From SABR member John Rosengren at Sports Illustrated on July 15, 2013:
On April 28, 1945, Italian partisans hanged Benito Mussolini. Two days later, Adolf Hitler, hidden in his bunker, shoved a pistol in his mouth and pulled the trigger. On May 7, German troops surrendered to the Allies. With the war in Europe over, the Armed Services no longer needed all of its officers. The Army Air Forces placed Capt. Hank Greenberg on the inactive list, and on June 14, 1945, he walked out of Fort Dix willing — if not ready — to return to the Tigers, who held a slim half-game lead over the Yankees. “We haven’t had such good news since VE Day,” Jack Zeller, the Tigers’ general manager, said.
Hank knew it wouldn’t be easy. He had been away a long time. He had served 47 months, longer than any other regular major leaguer not named Hugh Mulcahy. He had not played a major league game since May 6, 1941, more than four years ago. The world had changed since then, and so had he. Much as he wanted to play again, he was not certain he could.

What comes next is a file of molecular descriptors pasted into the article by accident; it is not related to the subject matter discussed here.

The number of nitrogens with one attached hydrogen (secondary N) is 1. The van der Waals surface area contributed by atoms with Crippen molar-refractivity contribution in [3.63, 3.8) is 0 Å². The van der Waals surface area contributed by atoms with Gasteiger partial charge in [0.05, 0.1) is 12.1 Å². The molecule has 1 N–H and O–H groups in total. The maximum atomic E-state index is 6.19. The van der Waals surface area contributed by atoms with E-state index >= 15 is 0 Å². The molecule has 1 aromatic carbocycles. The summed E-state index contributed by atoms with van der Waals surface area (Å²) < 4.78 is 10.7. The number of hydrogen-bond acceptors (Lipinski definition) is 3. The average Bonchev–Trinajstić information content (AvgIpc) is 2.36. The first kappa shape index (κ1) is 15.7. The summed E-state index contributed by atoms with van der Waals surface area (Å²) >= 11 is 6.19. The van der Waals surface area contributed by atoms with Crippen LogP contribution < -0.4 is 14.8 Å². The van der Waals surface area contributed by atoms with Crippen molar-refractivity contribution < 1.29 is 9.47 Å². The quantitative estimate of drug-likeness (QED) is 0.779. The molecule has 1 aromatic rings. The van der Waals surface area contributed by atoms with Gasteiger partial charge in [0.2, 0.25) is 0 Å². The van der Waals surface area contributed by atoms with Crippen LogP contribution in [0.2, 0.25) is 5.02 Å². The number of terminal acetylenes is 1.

No one had come back after an absence as long as Hank’s. He had been away from baseball four years, one month, two weeks, one day and counting. The skeptics doubted that Hank would be able to adjust to big league pitching, the years away having dimmed his batting eye and ruined his timing. Age also worked against him. At 34, he had passed his prime, and the conventional wisdom of the day was that athletic skills began to erode at 30, the time when he had left the game.
Read the full article here: http://sportsillustrated.cnn.com/mlb/news/20130709/john-rosengren-hank-greenberg-book/index.html
Originally published: July 22, 2013. Last Updated: July 22, 2013.